There are three different approaches to accessing funding in the differentiated process: 

  1. Program continuation: streamlines the funding request process to ensure well-performing programs with no material change needed can continue implementation with minimal distraction.
  2. Tailored Review: funding request documentation requirements are specifically tailored for:
  • Programs with material change in limited and defined programmatic area(s): Designed to facilitate access to funding for applicants with programs that have experienced or require change in limited and defined program areas. 
  • Programs in Challenging Operating Environments: Challenging Operating Environments refer to countries as a whole, but also to unstable parts of countries or regions, characterized by weak governance, poor access to health services and manufactured or natural crises.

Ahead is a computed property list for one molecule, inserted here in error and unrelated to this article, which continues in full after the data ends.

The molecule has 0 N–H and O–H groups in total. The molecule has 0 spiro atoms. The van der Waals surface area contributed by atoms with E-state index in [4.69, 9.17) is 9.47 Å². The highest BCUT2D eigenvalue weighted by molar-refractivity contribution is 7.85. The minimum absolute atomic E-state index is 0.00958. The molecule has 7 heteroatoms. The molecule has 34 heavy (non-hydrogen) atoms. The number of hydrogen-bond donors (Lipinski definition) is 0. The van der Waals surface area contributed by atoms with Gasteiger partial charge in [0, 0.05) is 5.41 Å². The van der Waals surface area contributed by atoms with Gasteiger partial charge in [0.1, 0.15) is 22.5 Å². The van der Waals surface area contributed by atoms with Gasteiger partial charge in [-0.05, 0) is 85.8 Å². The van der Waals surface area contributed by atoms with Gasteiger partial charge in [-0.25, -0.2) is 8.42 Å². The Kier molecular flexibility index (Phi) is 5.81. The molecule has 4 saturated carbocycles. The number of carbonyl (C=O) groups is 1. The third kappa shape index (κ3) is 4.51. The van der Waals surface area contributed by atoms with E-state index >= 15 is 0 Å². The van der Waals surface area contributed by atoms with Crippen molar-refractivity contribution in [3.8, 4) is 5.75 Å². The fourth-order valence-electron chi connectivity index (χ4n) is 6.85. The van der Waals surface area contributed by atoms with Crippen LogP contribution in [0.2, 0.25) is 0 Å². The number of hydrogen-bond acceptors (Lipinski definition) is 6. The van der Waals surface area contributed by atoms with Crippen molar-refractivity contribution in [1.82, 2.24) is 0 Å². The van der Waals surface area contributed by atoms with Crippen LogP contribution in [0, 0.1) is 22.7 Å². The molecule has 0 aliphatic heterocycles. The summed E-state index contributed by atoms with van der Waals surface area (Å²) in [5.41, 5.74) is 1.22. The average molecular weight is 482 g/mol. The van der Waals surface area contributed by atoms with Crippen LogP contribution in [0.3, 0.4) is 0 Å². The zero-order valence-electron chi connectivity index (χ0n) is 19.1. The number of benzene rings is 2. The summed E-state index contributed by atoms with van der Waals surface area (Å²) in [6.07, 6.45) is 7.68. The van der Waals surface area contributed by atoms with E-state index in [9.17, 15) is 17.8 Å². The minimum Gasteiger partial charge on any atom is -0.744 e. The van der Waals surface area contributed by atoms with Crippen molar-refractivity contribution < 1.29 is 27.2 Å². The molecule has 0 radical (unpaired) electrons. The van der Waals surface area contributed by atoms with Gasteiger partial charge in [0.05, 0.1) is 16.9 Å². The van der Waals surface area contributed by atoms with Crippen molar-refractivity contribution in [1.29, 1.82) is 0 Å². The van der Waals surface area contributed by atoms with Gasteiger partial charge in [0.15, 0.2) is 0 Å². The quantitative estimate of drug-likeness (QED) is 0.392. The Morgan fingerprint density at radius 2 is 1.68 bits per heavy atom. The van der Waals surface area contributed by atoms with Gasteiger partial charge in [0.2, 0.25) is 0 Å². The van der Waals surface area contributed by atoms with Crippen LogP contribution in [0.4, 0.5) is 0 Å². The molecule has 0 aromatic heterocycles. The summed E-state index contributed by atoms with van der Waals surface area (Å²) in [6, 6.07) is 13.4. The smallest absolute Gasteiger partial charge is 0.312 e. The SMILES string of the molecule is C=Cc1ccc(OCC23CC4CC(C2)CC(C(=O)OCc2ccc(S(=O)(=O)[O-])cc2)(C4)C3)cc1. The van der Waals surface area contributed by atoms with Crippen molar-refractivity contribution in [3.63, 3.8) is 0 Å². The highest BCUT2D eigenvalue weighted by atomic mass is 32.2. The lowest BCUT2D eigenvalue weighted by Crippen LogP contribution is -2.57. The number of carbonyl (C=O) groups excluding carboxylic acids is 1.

• Programs with transition funding, using a transition work plan or other form of a transition readiness assessment: For programs eligible for transition funding under the Global Fund’s Sustainability, Transition, and Co-Financing Policy or those approaching transition. 
  • Programs where innovative approaches and learning opportunities are being applied: Certain countries will be identified by the Global Fund to trial innovative application approaches and learning opportunities.
  1. Full review: comprehensive overall review of a program’s approach and strategic priorities.